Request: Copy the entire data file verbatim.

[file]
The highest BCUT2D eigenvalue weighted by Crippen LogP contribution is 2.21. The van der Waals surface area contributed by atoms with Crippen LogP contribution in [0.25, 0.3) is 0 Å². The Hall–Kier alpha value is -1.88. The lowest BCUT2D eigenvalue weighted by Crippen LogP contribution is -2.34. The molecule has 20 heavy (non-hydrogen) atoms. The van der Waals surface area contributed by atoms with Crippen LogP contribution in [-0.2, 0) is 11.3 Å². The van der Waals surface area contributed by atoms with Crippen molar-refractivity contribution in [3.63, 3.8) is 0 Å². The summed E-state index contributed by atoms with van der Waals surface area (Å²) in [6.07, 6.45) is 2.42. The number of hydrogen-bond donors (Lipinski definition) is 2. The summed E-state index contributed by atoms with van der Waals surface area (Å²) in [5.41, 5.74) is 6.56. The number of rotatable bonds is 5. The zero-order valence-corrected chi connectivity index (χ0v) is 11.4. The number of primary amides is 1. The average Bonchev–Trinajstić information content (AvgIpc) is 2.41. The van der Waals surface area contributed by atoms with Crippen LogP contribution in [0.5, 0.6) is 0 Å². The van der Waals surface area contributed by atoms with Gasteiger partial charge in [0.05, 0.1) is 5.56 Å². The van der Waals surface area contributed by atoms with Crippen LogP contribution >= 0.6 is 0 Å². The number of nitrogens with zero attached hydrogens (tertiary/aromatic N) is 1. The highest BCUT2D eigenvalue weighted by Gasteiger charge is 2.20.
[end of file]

The highest BCUT2D eigenvalue weighted by Crippen LogP contribution is 2.21. The van der Waals surface area contributed by atoms with Crippen LogP contribution in [0.25, 0.3) is 0 Å². The Hall–Kier alpha value is -1.88. The lowest BCUT2D eigenvalue weighted by Crippen LogP contribution is -2.34. The molecule has 20 heavy (non-hydrogen) atoms. The van der Waals surface area contributed by atoms with Crippen LogP contribution in [-0.2, 0) is 11.3 Å². The van der Waals surface area contributed by atoms with Crippen molar-refractivity contribution in [3.63, 3.8) is 0 Å². The summed E-state index contributed by atoms with van der Waals surface area (Å²) in [6.07, 6.45) is 2.42. The number of hydrogen-bond donors (Lipinski definition) is 2. The summed E-state index contributed by atoms with van der Waals surface area (Å²) in [5.41, 5.74) is 6.56. The number of rotatable bonds is 5. The zero-order valence-corrected chi connectivity index (χ0v) is 11.4. The number of primary amides is 1. The average Bonchev–Trinajstić information content (AvgIpc) is 2.41. The van der Waals surface area contributed by atoms with Crippen LogP contribution in [0.5, 0.6) is 0 Å². The van der Waals surface area contributed by atoms with Gasteiger partial charge in [0.05, 0.1) is 5.56 Å². The van der Waals surface area contributed by atoms with Crippen LogP contribution >= 0.6 is 0 Å². The number of nitrogens with zero attached hydrogens (tertiary/aromatic N) is 1. The highest BCUT2D eigenvalue weighted by Gasteiger charge is 2.20.